cost-effective brand of medication. The
targeted savings were considered feasible if 90% of the country’s GPs would
adopt the system and follow the recommended treatments in more than 80%
of their cases.
To make the system as widely available as possible, the Ministry initiated
a large-scale implementation campaign, including instruction videos,
booklets, and posters, aiming to educate the country’s 8,200 GPs as to how
to install and use the system.
Six months following implementation, approximately 50% of surveyed
GPs had installed the system, with 50%
of this group consulting it at least once
a day. However, consulting the system
does not necessarily mean a GP would
follow its recommendations.
Data was based on our observation
of GPs using the system; interviewing
50 of them, along with eight other actors from the implementation team,
the Ministry, and health-insurance
companies, and reviewing the relevant
implementation plans, user manuals,
and evaluation studies. We then categorized the interviewed GPs and other
relevant stakeholders according to our
model (see Figure 2).
Resisting but high usage. Resisting-but-high-usage GPs perceived problems
and disadvantages but still used the system (ambivalent behavior). Some were
required to do so by their group-practice
managers or colleagues. Typically, they
used the system but did not follow its
recommendations for several reasons:
lack of trust in the recommendations;
disagreement with recommended
quantity or quality of drugs; or limiting
access to obtaining a second opinion
after a patient had left the consultation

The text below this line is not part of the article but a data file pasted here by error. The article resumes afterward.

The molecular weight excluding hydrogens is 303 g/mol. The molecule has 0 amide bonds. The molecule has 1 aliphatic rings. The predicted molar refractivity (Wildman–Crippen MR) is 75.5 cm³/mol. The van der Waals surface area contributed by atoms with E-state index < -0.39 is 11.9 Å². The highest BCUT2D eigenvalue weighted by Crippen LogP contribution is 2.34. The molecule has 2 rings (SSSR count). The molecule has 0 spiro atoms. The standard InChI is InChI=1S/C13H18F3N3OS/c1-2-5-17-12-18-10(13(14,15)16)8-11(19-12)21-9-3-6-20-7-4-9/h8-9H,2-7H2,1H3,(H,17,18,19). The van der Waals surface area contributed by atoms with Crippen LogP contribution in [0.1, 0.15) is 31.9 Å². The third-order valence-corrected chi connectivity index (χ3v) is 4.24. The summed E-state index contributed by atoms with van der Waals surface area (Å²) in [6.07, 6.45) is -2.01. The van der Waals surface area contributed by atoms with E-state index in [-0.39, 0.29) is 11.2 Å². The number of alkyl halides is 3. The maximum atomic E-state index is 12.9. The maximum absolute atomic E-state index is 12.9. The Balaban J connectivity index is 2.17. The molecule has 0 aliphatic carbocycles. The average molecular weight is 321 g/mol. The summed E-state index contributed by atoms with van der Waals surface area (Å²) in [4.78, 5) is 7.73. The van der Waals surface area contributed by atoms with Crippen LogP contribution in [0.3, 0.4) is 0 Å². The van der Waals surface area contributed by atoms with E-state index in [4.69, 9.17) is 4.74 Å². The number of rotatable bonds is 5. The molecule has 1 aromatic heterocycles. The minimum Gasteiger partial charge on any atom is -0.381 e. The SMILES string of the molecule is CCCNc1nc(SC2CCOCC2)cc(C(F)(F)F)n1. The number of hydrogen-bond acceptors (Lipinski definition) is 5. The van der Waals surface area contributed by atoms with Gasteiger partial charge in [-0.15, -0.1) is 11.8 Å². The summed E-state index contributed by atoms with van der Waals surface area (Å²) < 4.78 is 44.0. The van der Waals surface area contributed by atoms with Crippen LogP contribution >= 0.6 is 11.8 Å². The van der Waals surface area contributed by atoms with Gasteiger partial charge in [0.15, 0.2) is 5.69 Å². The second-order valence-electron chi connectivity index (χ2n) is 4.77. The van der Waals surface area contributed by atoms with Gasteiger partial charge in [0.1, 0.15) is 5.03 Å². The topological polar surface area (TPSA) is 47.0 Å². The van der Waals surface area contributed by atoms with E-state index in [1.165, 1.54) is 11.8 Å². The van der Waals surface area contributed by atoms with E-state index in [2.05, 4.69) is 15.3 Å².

room. The two groups in this quadrant
were the 18% of the 50 interviewed GPs
who used the system to obtain a second opinion and the 20% who did not
trust or agree with the system’s recommendations. These groups differed in
that GPs from the 18% group used the
system to gain confidence determining
their patients’ prescriptions, though
such use did not coincide with the Ministry’s publicly stated intentions.
Supporting and high usage. Only
12% of the 50 interviewed GPs said the
EPS was easy to use and useful in pro-
ducing quality output when consult-
ing patients. These supporting-and-
high-usage GPs said the system saved
them time so they could focus more
on the consulting process itself, mak-
ing consultation more efficient. For ex-
ample, rather than abruptly conclude a
10-minute consultation with a patient,
they could suggest the session was
about to end by inserting a special code
into the system. These GPs empha-
sized their prescriptions had become
more consistent with those of their col-
leagues. The result was less time and
money spent per patient in group prac-
tices and by GPs working part time, as
well as by better management of pa-
tients’ medical data and archives.
figure 2. Result of data analysis.
( 1) Resisting but high usage
( 2) supporting and high usage
20% of GPs did not
trust or agree with
18% of the GPs used
the system to obtain
a second opinion.
12% of GPs used the
system as intended.
( 4) Resisting and No/Low usage
( 3) supporting but No/Low usage
36% of the GPs did
not install the system
and were against use.
14% of the GPs did
not install but
perceived it useful.
for other actors